In the years after the war, Germany and Austria were boycotted by both the League of Nations and more importantly by the international scientific and humanities institutions formed in the wake of the League and affiliated to it, hence, questioning the apparent neutrality projected by these institutions. The ‘boycott’ was rooted in a stand against the German scientific communities’ sanction of its study for unmeasured brutality during the Great War. While, it is unclear if the boycott debilitated scientific development in Germany, it is however, clear that it fractured relations between the central powers and the allied powers. Till 1924, it appeared absolute – German and Austrians scientists were rarely published in international papers, were rarely invited to international congresses, and Germany lost its position as a leading host of scientific conferences. It included a rejection of the German language, which was the preeminent scientific language of the day, in an effort to reduce the country’s influence in the sciences. The ‘Boycott’ was reciprocated by a ‘Reaction’ enacted by the German scientists, supported by the public, who felt that they were being unjustly ostracised. In the years of the thaw, from 1924, they were reluctant to resume active participation in the international scientific community, despite the pressure exerted by German foreign policy which, by this time, was keen on resuming international relations.  Germany joined the League of Nations in 1926; Hannes Meyer’s manifesto calling for a ‘New World’ was published in 1926 and within this context his urge – ‘a ruthless denial of the past’ – acquires a poignancy that was not limited to the architectural orders. Continue reading “Hannes Meyer’s New World”
“German Expressionist writer Paul Scheerbart (1863–1914) articulated his convictions on the power of architectural construction and its relationship to the modern world in his final fictional narrative of 1914 entitled Das graue Tuch und zehn Prozent Weiß. Ein Damenroman [The GrayCloth and Ten Percent White. A Ladies Novel].” ()
In September 1909 spectators at the first International Aviation Exhibition (ILA) in Frankfurt, were enraptured by a display of the German version of an aircraft by the Wright brothers, the rights of which were bought by the German Flugmaschine Wright GMBH. This event roused Paul Scheerbart and it resulted in his ‘pacifist tract’: The Development of Aerial Militarism and the Demobilisation of European Ground Forces, Fortresses and Naval Fleets. Scheerbart’s disposition was hardly surprising in light of the umpteen peace conferences hosted in the first half of nineteenth century, which temporarily revved public passions. Rosemarie Haag Bletter underlines Scheerbart’s concerns about war as discernible in his short stories, for example, ‘Transportable Cities’, and ‘Dynamite War’, writing: Continue reading “Glasarkitektur reflected in War”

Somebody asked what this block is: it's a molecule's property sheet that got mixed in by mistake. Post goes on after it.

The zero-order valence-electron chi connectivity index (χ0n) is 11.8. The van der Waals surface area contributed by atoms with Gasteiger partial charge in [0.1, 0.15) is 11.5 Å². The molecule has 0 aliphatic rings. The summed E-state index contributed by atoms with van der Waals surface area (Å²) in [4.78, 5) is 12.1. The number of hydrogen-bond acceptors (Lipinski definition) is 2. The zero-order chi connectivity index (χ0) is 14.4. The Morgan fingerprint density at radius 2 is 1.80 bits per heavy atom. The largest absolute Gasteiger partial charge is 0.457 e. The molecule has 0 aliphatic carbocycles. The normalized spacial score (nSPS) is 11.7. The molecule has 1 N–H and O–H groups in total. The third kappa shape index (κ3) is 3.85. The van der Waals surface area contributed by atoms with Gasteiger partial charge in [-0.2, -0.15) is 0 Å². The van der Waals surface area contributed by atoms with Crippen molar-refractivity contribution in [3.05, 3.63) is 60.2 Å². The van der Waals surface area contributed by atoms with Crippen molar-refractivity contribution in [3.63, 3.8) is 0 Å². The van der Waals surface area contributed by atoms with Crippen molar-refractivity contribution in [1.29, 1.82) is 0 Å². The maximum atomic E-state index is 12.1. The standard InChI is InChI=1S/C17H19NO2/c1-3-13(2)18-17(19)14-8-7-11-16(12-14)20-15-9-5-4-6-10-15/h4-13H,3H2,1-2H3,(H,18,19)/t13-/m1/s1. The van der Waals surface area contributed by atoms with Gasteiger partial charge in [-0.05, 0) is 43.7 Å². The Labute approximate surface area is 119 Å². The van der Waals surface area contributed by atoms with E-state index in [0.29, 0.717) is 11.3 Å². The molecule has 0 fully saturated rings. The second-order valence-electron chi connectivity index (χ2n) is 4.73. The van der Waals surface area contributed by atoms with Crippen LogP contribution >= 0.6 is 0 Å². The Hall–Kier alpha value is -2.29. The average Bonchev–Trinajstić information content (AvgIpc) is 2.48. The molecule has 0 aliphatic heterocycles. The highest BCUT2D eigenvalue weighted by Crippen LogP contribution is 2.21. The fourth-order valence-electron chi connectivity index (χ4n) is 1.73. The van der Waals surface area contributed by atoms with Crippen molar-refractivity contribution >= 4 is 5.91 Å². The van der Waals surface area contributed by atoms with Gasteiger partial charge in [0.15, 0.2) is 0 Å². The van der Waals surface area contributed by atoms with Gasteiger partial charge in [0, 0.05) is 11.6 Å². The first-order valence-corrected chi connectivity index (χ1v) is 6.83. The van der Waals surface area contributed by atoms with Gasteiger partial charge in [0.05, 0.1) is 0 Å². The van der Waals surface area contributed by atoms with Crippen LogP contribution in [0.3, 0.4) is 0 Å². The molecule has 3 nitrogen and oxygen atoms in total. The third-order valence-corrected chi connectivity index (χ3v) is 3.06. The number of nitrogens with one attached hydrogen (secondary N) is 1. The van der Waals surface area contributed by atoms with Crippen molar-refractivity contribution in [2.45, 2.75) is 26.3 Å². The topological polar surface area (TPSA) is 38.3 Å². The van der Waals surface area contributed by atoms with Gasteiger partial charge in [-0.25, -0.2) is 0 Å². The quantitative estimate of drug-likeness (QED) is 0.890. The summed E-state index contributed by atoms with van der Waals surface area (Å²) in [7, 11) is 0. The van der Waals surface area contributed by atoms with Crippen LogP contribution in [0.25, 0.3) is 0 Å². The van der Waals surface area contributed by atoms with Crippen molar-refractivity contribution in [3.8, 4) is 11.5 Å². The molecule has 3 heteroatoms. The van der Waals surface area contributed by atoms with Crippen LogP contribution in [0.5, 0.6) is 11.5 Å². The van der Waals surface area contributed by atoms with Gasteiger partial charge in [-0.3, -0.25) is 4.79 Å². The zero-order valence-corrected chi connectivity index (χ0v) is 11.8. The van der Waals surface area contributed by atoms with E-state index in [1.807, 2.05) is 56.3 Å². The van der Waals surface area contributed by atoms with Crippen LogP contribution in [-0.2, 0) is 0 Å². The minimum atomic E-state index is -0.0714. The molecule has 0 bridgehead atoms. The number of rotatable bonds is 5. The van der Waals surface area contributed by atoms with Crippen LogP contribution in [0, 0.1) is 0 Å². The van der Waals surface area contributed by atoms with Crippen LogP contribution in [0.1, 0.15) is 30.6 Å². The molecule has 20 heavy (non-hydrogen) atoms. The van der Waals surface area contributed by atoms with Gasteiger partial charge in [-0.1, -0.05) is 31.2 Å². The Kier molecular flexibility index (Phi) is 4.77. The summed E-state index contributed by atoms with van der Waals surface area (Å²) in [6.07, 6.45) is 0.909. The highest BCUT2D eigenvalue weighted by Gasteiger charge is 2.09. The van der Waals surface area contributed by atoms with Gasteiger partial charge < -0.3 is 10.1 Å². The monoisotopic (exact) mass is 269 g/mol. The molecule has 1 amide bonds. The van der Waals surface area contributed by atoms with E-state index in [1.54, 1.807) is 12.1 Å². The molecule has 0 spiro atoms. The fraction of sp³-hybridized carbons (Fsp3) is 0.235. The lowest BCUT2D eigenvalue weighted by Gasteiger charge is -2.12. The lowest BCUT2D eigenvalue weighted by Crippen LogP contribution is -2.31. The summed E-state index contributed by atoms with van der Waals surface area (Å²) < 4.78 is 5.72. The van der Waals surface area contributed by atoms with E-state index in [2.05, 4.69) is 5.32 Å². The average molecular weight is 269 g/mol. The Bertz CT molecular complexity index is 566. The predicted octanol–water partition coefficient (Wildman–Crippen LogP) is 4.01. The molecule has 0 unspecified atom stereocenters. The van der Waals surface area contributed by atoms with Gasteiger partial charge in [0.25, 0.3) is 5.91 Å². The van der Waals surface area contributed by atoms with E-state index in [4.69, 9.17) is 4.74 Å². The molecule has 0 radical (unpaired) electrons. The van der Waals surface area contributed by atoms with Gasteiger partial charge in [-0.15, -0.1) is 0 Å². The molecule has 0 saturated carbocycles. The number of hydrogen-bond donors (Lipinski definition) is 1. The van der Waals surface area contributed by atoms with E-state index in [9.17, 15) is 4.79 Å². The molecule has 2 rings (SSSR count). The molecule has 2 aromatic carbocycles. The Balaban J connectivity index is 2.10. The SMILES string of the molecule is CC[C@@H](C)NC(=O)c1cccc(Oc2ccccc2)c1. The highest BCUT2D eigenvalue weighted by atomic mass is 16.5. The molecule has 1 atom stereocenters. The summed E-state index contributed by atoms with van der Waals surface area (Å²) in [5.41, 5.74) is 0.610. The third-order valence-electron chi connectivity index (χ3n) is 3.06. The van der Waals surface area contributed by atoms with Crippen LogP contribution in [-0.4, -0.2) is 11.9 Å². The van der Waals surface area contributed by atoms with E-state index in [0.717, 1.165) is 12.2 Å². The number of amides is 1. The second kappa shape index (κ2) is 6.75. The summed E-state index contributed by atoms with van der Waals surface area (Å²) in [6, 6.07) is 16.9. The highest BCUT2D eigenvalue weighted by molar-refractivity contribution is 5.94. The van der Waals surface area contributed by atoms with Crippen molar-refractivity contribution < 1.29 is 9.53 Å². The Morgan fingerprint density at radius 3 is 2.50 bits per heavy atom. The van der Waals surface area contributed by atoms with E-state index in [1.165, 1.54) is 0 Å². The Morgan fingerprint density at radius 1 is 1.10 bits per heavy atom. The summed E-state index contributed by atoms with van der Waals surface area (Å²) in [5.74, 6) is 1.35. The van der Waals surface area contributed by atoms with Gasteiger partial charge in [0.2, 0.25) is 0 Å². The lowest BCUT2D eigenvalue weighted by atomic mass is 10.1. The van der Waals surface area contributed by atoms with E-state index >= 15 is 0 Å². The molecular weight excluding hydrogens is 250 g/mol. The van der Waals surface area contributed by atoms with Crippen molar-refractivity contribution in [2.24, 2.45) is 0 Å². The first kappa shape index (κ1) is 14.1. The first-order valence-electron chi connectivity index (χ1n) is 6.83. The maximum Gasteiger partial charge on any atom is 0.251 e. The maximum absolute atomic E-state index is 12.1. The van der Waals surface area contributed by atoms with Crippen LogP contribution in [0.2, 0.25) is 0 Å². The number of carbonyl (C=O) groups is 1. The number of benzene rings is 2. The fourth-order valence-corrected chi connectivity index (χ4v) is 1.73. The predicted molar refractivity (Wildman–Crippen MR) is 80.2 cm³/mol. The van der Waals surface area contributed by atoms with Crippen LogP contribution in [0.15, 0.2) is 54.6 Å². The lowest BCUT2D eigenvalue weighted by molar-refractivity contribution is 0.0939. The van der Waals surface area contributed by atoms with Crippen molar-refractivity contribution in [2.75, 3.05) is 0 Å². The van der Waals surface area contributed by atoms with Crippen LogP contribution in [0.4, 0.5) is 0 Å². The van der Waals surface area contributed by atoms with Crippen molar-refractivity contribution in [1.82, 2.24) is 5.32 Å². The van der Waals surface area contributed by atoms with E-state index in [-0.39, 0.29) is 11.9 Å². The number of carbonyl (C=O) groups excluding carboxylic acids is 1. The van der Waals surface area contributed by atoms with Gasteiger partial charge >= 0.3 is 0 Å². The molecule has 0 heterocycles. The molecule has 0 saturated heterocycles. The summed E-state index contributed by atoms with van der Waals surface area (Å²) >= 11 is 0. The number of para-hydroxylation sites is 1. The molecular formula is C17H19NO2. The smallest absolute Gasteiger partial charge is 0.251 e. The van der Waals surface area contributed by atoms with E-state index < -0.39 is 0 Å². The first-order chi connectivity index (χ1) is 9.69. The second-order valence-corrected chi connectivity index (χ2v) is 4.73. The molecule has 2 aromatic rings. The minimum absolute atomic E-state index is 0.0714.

It is an autumn evening I walk into my flat. It is still early, but I am tired. It is unusual for me to return home before seven in the evening. The day in the office was not unproductive – I got what needed to be done, done, albeit mechanically; however, I was restless. I don’t believe that any one at work noticed – the minute the lipstick slid on as I gazed into the mirror in the tiny foyer by my front door, just before I left home this morning, had conditioned by face to smile. In fact, a number of people commented on how happy and even how calm I looked – my laughter even while It was tinged with incredulity was not fake – honestly, more surprised at my successful deception. I dwelled on how the comment altered my mood; how reflections in another’s eyes controls and even forms one. On entering my apartment, the restlessness that I had quietened, resurfaced with additional vigour. I took a deep breath as I allowed the memories of the previous evening to engulf me. All day, I had wanted to quiet all the voices around me and allow myself the luxury of my private thoughts.
While I was living in Singapore in 2008, I lost my job. While on most days I would optimistically cart my large portfolio from one office to another in the clammy Singapore humidity; however, every once in a while I would stay-in, in my beautiful condiminium in the centre, and wallow in self-pity. On one such day, my Chinese -Dutch flat-mate with his customary sense of humour thought it would be fun to have me watch a Korean film to raise my spirits, which was called ‘A Sad Story’. I did not dwell on its name – a rose by any other name is apparently just as sweet. It surpassed the level of sadness indicated in its name. To be fair, it began in a mild unpleasant sadness but ended in heart-wrenching hopelessness. For relief, somewhere towards the middle of the film there was a sliver of hope, which was brutally and unequivocally quashed.
It in inconceivable for us to believe that the future could be much worse than the present or the past. It would make living pointless. Progress, Potential and Possibilities are the prerequisites of our modern era. Since the Enlightenment, the future is imagined as a designable object backed by technological, legal, and scientific advancements. The future is synonymous with progress, civilisation, growth, development…
“It will surely appear self-evident that the furniture in the glass house may not be placed against the precious, ornamentally-coloured glass walls. Pictures on the walls are, of course, totally impossible. Given the highest intentions, this revolution in the environment is inevitable. Glass architecture will have a tough fight on its hands, but force of habit must be overcome.” – Paul Scheerbart, Chapter 8, Glasarkitektur